Things You'll Need
Filet mignon contains virtually no fat marbling, so the fat from a strip of bacon wrapped around the steak adds flavor and a bit of grease to keep it from sticking to the pan. For best results, start bacon-wrapped filet mignon in the skillet, then transfer it to an oven broiler to finish cooking. When wrapping filet mignon at home, use thick-cut bacon of the highest quality and secure each strip with a toothpick.
Take the filet mignon steaks out of the refrigerator about 30 minutes before you cook them. Pat the exterior with paper towels to remove as much surface moisture as possible. Lightly season the outside with spices such as garlic, salt and pepper. This quality beef cut needs little if any seasoning, but a sprinkling of salt helps dry the exterior for more even browning.
Wrap each filet mignon with a piece of thick-cut bacon and overlap the ends. Insert a toothpick through the exposed end of the bacon and into the filet mignon.
Preheat a skillet over medium-high heat. Add just enough oil to cover the bottom of the pan, usually 1 to 2 tablespoons.
Place the bacon-wrapped filet mignon in the skillet in a single layer, leaving 1 to 2 inches of space between each piece. Sear the filet mignon for 1 to 2 minutes per side. Flip the steaks on edge so the bacon touches the skillet bottom. Sear for another minute while constantly turning the filet so the bacon browns a little. Turn them back over so a beef side faces upward. Use tongs to handle filet mignon without piercing the meat.
Transfer the filets to the oven's broiler with the rack positioned 4 to 6 inches below the heating element. Skillets with heat-proof handles can be placed directly in the oven without requiring a new pan. Broil 2-inch thick bacon-wrapped filet mignon steaks for 4 to 5 minutes, flipping once, for medium-rare, or an internal temperature of 135 to 140 degrees Fahrenheit. Adjust the broiling time according to the actual filet thickness and your preference for doneness. As a general rule, add or subtract 1 minute of cooking time for each desired degree of doneness, up to 8 to 10 minutes for well-done.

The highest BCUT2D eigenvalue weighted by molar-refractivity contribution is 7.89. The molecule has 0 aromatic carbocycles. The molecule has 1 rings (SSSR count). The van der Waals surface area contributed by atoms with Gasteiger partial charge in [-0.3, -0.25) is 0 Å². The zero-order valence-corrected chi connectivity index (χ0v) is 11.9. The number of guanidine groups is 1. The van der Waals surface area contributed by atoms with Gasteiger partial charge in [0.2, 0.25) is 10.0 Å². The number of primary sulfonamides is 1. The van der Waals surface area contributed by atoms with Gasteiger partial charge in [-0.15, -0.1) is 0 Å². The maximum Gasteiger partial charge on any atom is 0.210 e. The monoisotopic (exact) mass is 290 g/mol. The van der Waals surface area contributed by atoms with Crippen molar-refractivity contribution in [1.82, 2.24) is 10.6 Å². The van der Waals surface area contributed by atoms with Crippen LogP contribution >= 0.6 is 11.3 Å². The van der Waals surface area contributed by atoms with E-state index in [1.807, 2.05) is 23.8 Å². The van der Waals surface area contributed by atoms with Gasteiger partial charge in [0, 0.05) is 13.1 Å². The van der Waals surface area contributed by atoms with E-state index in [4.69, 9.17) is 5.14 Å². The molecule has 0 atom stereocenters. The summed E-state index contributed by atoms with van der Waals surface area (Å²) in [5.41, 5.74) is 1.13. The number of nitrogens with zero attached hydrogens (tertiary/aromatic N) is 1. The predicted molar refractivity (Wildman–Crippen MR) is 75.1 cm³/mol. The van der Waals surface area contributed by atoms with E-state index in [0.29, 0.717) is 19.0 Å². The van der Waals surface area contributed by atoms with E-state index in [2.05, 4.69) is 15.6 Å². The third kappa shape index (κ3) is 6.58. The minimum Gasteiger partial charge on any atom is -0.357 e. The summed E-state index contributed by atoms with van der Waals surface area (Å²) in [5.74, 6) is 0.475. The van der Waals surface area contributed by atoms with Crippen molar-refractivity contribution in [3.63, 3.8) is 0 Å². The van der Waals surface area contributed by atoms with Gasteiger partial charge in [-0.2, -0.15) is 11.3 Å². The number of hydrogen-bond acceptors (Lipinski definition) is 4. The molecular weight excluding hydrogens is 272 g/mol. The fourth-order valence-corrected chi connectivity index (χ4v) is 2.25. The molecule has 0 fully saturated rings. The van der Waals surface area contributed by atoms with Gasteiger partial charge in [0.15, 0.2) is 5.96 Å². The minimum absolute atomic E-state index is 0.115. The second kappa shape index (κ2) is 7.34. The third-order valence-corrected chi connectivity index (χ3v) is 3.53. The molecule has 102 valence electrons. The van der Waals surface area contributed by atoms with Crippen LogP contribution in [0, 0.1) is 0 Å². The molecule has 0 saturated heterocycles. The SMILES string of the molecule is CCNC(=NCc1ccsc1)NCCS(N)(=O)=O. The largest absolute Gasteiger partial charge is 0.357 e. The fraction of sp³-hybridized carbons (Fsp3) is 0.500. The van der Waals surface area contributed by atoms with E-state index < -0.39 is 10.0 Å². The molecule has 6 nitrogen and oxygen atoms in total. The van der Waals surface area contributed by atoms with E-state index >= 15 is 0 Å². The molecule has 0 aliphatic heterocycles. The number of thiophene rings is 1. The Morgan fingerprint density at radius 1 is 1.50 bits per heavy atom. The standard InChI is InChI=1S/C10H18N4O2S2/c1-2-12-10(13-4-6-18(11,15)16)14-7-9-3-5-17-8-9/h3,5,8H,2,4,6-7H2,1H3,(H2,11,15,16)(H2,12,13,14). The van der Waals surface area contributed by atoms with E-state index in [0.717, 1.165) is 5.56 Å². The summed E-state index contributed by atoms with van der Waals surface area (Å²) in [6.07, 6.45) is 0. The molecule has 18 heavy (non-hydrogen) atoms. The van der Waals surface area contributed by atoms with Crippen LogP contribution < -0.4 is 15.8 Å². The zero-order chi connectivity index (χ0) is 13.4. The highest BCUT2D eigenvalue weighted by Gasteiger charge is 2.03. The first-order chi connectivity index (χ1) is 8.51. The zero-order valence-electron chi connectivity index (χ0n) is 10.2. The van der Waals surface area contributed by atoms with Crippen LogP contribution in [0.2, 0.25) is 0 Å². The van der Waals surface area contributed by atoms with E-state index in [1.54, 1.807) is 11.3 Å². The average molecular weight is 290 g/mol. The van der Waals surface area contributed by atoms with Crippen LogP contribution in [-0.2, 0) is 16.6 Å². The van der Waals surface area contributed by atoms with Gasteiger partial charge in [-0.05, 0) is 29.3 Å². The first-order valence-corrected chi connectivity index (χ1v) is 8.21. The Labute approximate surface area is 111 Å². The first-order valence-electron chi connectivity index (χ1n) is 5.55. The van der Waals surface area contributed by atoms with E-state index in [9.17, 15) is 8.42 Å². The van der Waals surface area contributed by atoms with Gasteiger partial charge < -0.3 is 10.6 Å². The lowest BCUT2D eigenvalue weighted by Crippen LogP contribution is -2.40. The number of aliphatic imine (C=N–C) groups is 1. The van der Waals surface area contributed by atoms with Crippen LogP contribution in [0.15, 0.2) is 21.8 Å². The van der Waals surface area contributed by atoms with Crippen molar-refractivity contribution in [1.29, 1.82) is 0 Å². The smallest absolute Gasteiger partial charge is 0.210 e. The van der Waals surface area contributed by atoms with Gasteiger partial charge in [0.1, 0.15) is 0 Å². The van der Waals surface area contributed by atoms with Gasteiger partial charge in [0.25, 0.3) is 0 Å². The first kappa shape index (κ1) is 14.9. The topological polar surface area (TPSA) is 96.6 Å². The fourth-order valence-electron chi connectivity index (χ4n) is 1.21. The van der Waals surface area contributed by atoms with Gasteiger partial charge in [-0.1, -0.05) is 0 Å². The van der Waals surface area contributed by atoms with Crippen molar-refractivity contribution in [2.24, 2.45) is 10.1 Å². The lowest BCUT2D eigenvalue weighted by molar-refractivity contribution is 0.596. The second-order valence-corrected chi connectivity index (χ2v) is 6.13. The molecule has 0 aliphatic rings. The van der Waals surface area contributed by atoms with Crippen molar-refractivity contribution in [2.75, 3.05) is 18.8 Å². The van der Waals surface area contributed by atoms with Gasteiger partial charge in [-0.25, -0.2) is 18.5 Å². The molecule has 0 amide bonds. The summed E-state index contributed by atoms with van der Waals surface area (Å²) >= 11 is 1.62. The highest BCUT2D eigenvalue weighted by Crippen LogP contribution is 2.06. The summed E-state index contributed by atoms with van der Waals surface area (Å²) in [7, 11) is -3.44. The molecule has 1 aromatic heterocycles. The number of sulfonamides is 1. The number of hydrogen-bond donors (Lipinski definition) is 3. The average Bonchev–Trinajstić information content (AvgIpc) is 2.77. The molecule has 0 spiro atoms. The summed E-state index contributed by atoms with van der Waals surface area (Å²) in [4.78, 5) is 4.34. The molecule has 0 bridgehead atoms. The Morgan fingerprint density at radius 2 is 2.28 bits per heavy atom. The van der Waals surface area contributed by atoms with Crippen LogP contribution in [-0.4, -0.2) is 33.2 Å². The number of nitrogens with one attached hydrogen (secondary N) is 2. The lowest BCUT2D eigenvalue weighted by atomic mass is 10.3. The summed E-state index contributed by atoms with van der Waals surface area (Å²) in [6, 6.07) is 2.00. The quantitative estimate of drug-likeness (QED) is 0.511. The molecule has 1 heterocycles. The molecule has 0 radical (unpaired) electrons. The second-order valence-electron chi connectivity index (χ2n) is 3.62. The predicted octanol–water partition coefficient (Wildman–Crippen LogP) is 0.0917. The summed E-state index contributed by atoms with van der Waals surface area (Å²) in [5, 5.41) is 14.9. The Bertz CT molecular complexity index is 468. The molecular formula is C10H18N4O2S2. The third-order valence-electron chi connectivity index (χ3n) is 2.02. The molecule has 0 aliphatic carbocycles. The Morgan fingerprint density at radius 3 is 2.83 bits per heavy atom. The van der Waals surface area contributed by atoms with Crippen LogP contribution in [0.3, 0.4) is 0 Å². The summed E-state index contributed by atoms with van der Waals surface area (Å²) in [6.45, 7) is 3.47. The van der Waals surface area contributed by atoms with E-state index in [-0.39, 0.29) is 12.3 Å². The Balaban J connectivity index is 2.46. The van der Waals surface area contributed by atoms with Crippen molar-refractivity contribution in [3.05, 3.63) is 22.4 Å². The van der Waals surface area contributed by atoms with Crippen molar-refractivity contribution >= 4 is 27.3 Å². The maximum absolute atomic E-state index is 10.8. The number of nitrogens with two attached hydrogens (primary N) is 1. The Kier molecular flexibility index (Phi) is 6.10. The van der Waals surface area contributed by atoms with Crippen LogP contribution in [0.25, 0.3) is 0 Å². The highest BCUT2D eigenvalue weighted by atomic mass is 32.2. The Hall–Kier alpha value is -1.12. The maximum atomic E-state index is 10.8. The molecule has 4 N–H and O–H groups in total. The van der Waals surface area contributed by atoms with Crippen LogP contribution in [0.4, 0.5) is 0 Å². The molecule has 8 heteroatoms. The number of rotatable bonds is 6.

Remove steaks from the pan and onto a serving plate or carving board. Allow 2 to 3 minutes resting time before slicing the meat to avoid unnecessary loss of internal juices. Remove the toothpicks from the filet mignon, if applicable.
Use a meat thermometer to get an accurate reading of the internal temperature of the meat. Insert the thermometer into the center of the filet and use that measurement to translate the degree of doneness; the reading would be slightly higher closer to the surface or near the edge of the steak.
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